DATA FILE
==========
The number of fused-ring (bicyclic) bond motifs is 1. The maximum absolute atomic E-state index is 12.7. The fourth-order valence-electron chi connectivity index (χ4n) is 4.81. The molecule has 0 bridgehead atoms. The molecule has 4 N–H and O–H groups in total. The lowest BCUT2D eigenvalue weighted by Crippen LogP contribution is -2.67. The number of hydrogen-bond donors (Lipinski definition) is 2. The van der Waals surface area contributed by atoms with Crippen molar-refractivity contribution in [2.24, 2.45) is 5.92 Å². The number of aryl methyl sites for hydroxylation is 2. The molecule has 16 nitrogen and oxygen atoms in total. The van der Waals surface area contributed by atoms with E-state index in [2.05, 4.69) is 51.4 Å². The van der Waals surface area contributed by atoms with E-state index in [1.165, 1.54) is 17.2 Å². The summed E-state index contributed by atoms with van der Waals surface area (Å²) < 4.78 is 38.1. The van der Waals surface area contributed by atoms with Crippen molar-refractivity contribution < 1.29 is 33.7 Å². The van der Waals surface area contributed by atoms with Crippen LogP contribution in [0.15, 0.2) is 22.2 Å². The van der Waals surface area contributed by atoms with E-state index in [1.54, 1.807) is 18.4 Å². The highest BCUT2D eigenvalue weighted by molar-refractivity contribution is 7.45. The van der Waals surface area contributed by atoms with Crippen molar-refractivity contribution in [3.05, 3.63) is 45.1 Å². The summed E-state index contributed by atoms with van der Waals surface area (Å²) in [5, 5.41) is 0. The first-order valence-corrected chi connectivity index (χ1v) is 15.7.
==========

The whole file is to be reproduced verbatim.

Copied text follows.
The number of fused-ring (bicyclic) bond motifs is 1. The maximum absolute atomic E-state index is 12.7. The fourth-order valence-electron chi connectivity index (χ4n) is 4.81. The molecule has 0 bridgehead atoms. The molecule has 4 N–H and O–H groups in total. The lowest BCUT2D eigenvalue weighted by Crippen LogP contribution is -2.67. The number of hydrogen-bond donors (Lipinski definition) is 2. The van der Waals surface area contributed by atoms with Crippen molar-refractivity contribution in [2.24, 2.45) is 5.92 Å². The number of aryl methyl sites for hydroxylation is 2. The molecule has 16 nitrogen and oxygen atoms in total. The van der Waals surface area contributed by atoms with E-state index in [2.05, 4.69) is 51.4 Å². The van der Waals surface area contributed by atoms with E-state index in [1.165, 1.54) is 17.2 Å². The summed E-state index contributed by atoms with van der Waals surface area (Å²) < 4.78 is 38.1. The van der Waals surface area contributed by atoms with Crippen molar-refractivity contribution < 1.29 is 33.7 Å². The van der Waals surface area contributed by atoms with Crippen LogP contribution in [0.15, 0.2) is 22.2 Å². The van der Waals surface area contributed by atoms with E-state index in [1.54, 1.807) is 18.4 Å². The highest BCUT2D eigenvalue weighted by molar-refractivity contribution is 7.45. The van der Waals surface area contributed by atoms with Crippen molar-refractivity contribution in [3.05, 3.63) is 45.1 Å². The summed E-state index contributed by atoms with van der Waals surface area (Å²) in [5, 5.41) is 0. The first-order valence-corrected chi connectivity index (χ1v) is 15.7.